Build (7/10): Well, it's plastic but feels quite solid. I really wouldn't want it any heavier than it already is. The mount is metal and the zoom grip is soft rubber and grippy. Not the prettiest lens but it feels well made.

Overall I gave this a 6/10. There is no issue with image quality, focusing, distortion, etc. It's a very nice lens and you can get them cheap. I really liked the extra brightness, 80mm @ f4.7 is nice. The zoom range is really nice and yet the zoom ring is its lowest point. That, along with the added weight of the power zoom keep this from being a high-7, maybe an 8.

Lens Review Date: October 12, 2010 I can recommend this lens: No | Price: N/A | Rating: 4 

Pros: "Follow the object" zoom
Cons: Flimsy construction

It's difficult to say much about this lens except that it's flimsy. I bought it with my PZ-1 on 2 August 1992 and didn't use it much. Despite that, it's in worse condition than any of my other lenses: the slider for power zoom has broken off, and the (plastic) filter thread is chipped. The zoom ring feels like it has sand in it, and has done so since I bought it. There seems to be a lot of play in the zoom and focus rings.

I started with SLRs in the 1960s with a Pentax SV and Spotmatic, and I was very happy with them. When I decided to buy a new camera, there was no question that it, too, would be a Pentax. But the quality both of the camera and (especially) the lens made me regret this decision.
Lens Review Date: May 4, 2010 I can recommend this lens: Yes | Price: N/A | Rating: 8 


the quality better than 28-80 silver !
Veteran Member

Registered: September, 2007
Location: Logan, Utah
Posts: 972
Lens Review Date: May 5, 2008 I can recommend this lens: No | Price: N/A | Rating: 4 

Pros: PowerZoom
Cons: IQ, Build quality, size

The only thing that keeps me from rating this lens as a 1 is that I can't be certain it's current (sad, sorry) state is due to it's design or how it was used by the previous owners. Super soft at the wide end, the long end isn't a whole lot better. 'Soft' is the best word to describe the images.

Build quality is kinda poor- the PowerZoom switch seems to be a common defect- my copy has a piece of tape where the switch should be. The focus seems very loose, but the rest of the plastic used in the lens seems half-decent. The Powerzoom aspect seems to make this a rather heavy lens.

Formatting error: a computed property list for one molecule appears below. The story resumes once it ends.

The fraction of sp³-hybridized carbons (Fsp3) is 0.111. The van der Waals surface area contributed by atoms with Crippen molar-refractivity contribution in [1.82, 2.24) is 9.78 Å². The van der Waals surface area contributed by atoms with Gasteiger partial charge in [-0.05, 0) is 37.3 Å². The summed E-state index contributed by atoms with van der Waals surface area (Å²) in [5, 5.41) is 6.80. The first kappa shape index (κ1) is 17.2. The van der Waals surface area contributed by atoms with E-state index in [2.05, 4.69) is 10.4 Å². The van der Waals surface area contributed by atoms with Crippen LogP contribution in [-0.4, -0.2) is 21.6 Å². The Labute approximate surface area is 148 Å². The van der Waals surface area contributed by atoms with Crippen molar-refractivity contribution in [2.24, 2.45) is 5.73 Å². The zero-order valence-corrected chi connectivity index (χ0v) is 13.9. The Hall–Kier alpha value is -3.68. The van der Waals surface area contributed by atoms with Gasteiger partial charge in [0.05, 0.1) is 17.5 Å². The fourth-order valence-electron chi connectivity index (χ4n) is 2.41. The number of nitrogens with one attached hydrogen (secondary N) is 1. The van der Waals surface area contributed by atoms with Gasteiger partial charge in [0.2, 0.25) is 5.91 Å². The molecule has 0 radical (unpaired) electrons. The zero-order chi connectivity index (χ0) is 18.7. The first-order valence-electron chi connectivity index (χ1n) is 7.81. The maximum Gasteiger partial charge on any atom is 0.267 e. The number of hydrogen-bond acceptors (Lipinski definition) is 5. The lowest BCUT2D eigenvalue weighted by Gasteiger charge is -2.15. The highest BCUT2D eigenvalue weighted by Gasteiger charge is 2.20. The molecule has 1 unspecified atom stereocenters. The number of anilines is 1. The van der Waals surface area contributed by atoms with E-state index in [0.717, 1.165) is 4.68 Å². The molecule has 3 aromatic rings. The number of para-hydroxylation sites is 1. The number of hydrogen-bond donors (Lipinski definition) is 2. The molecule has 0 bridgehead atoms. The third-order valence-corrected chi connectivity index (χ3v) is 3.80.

In conclusion: only get this if you want a paper weight. If you want a lens, there are many better choices out there.
New Member

Registered: January, 2007
Location: Canada
Posts: 5
Lens Review Date: February 7, 2007 I can recommend this lens: No | Price: $120.00 | Rating: 6 

Pros: ---
Cons: made of plastic, too narrow for an all purpose lens.

Bought it with my 35mm MZ30 as the kit lens. Now with my DSLR, 28-80mm is not a good range for my all purpose lens. I have 28-80mm then 80-320mm which cover the whole focal length range, but I would prefer having a gap between the two and having a wider angle. I don't have regrets, but it just means I need a wide angle lens...

The body is made of plastic and the "zoom tube" is not tight inside it, which make it difficult to focus by hand. The image quality is good, although I see more details at 80mm with my 80-320mm than with my 28-80mm. It is also a slow lens.

But a good choice for low budget people.
Veteran Member

Registered: November, 2006
Location: Sydney, Australia
Posts: 593
Lens Review Date: January 8, 2007 I can recommend this lens: No | Price: N/A | Rating: 6 

Pros: Colour rendition and bokeh OK
Cons: Poor sharpness
Sharpness: 6    Aberrations: 7    Bokeh: 7    Autofocus: 6    Handling: 6    Value: 8   

Not very good as far as sharpness, although bokeh and colour rendition is not bad.